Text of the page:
November 13, 2015
by Allyson Haynes Stuart
On October 23, 2015, the Federal District Court of Minnesota upheld Target’s assertion of attorney-client privilege and work product protection for emails it created in the wake of the 2013 breach of customer financial information.
Target hired outside counsel shortly after discovering the possibility that a data breach had occurred. After Target publicly announced the breach, consumers filed several class action lawsuits against it. Shortly thereafter, Target established the Data Breach Task Force at the request of its in-house lawyers and retained outside counsel so that it could inform counsel about the breach, and so that counsel could advise the company in pending and future litigation. Emails arising from the investigation included communications with counsel and with a team from Verizon hired by outside counsel to assist in the investigation.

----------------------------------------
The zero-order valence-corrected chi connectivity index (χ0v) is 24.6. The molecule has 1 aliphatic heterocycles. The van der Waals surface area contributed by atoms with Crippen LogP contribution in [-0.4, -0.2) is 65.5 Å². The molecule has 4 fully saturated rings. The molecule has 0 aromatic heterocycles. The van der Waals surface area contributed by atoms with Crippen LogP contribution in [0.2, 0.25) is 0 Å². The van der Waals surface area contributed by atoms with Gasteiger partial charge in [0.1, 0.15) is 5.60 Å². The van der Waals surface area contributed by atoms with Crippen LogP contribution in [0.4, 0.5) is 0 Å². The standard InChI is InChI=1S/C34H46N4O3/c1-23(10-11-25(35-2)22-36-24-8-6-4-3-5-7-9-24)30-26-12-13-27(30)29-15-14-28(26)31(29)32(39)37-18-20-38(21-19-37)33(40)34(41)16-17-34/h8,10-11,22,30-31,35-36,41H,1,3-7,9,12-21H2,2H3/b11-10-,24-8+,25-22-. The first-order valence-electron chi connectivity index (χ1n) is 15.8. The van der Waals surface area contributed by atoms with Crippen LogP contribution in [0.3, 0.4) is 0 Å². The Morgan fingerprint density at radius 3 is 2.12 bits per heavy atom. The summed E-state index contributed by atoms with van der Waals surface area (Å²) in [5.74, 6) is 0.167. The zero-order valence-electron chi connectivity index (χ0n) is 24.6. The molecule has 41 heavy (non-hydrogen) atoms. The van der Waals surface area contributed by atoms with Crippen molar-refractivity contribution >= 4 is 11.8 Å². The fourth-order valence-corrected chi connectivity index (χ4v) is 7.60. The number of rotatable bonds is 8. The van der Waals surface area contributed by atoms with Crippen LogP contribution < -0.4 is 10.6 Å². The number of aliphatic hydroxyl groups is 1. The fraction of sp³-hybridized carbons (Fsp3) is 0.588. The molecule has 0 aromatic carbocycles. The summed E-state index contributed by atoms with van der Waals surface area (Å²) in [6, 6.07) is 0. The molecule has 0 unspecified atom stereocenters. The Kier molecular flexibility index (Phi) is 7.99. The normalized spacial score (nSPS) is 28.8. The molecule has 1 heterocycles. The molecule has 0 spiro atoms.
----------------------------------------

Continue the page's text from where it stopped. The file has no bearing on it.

The court upheld the assertion of privilege and/or work product protection, noting that “the work of the Data Breach Task Force was focused not on remediation of the breach, as Plaintiffs contend, but on informing Target’s in-house and outside counsel about the breach so that Target’s attorneys could provide the company with legal advice and prepare to defend the company in litigation that was already pending and was reasonably expected to follow.”
In a blog post about the ruling, Norton Rose Fulbright attorneys note that the decision “underscores the importance of retaining legal counsel early on to direct an organization’s response to and forensic investigation of a data security incident,” which can in turn strengthen privilege arguments.
In re Target Corporation Customer Data Security Breach Litigation, MDL No. 0:14-02522 (D. Minn.).
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